TWO months after he handed over his land for the construction of the Navi Mumbai International Airport (NMIA), Prakash Koli bought a new car. He drives to the Sassoon docks with his wife daily to buy fish. He has paid off Rs 3-lakh loan to his friends and has invested the remaining amount in gold.
“I received Rs 12 lakh after I demolished my house in Ulwe. I moved out of my house 10 months ago and have nearly used up all the money I got. My only investment now is the plot of land that I am yet to receive,” said Prakash.
Ten months after they received the monetary compensation for construction of the international airport, a majority of the affected families are investing the amount. According to City Industrial and Development Corporation (CIDCO), that is developing the airport land, over 90 per cent locals in villages such as Ulwe, Kopar, Varchaole and Vaghivali, have moved out. The CIDCO has promised a compensation of Rs 1,500 per sq ft of the land parcel they owned, rent for 18 months and a plot of land in Pushpaknagar node.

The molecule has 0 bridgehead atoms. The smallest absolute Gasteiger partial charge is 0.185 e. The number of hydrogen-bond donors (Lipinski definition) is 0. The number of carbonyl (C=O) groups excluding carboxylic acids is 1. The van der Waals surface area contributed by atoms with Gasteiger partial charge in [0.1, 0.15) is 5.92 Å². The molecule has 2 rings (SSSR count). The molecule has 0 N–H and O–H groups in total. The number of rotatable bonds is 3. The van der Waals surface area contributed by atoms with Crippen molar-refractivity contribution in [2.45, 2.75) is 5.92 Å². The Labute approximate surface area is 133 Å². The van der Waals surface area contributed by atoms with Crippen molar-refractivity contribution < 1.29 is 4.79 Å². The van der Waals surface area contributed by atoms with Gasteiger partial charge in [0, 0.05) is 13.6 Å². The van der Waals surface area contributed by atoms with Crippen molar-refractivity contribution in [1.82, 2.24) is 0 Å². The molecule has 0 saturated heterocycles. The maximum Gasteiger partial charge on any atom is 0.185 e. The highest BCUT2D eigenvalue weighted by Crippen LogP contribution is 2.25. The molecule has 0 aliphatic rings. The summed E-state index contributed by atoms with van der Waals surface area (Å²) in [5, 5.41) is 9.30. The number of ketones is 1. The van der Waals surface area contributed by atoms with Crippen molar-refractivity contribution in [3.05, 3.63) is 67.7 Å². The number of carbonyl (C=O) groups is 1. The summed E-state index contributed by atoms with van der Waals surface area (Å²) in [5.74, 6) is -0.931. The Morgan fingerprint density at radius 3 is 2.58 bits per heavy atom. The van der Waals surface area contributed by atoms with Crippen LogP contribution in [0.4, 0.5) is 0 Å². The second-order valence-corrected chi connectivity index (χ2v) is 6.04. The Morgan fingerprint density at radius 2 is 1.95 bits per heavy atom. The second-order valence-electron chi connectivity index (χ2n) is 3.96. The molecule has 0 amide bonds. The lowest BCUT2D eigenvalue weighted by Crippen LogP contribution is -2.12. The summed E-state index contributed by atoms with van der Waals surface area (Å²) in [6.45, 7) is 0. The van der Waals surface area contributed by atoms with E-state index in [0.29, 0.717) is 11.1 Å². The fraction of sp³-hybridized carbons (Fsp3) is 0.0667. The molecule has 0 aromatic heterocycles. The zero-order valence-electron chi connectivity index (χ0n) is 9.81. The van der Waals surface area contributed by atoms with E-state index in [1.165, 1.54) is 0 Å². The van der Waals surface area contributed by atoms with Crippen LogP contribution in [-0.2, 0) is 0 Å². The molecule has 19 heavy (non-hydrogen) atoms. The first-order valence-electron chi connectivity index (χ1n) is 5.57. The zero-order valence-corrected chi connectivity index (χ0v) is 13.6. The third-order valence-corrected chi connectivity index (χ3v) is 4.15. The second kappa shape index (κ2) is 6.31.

A majority of the affected local residents are either fishermen or farmers while some perform odd jobs around the village. With the compensation, they have bought rickshaws or opened stationery shops. Some are also saving up to build houses on the CIDCO plots.
A resident of Ganeshpuri village, Rakesh Koli said he was planning to invest the amount in a Fixed Deposit (FD) for his children. “Though we have received so much money, it is not of much use to us until we build our own houses. We are living on rent and a major part of our money is spent paying the rent or bills.”
Rakesh recalled how his family and friends were asked to move out after the hill blasting work began to affect them. Prakash lost his job as a supervisor in a paverblock manufacturing company after it was shut down owing to the construction of the airport.
He said, “I don’t have a stable job and neither can my wife continue to sell fish her entire life. Until we receive our plots, I may have to borrow money from my friends to survive.”
The locals are worried about finding a permanent source of income. They fear the compensation might not be enough. Sachin Koli, a physically disabled man from Ulwe village, said he was still awaiting a job promised by the CIDCO. “The CIDCO called me and promised me an airport-related job two years ago. I am yet to receive an update on it,” he added.
Senior CIDCO officials said they were conducting a survey of affected locals who could get jobs at the airport.
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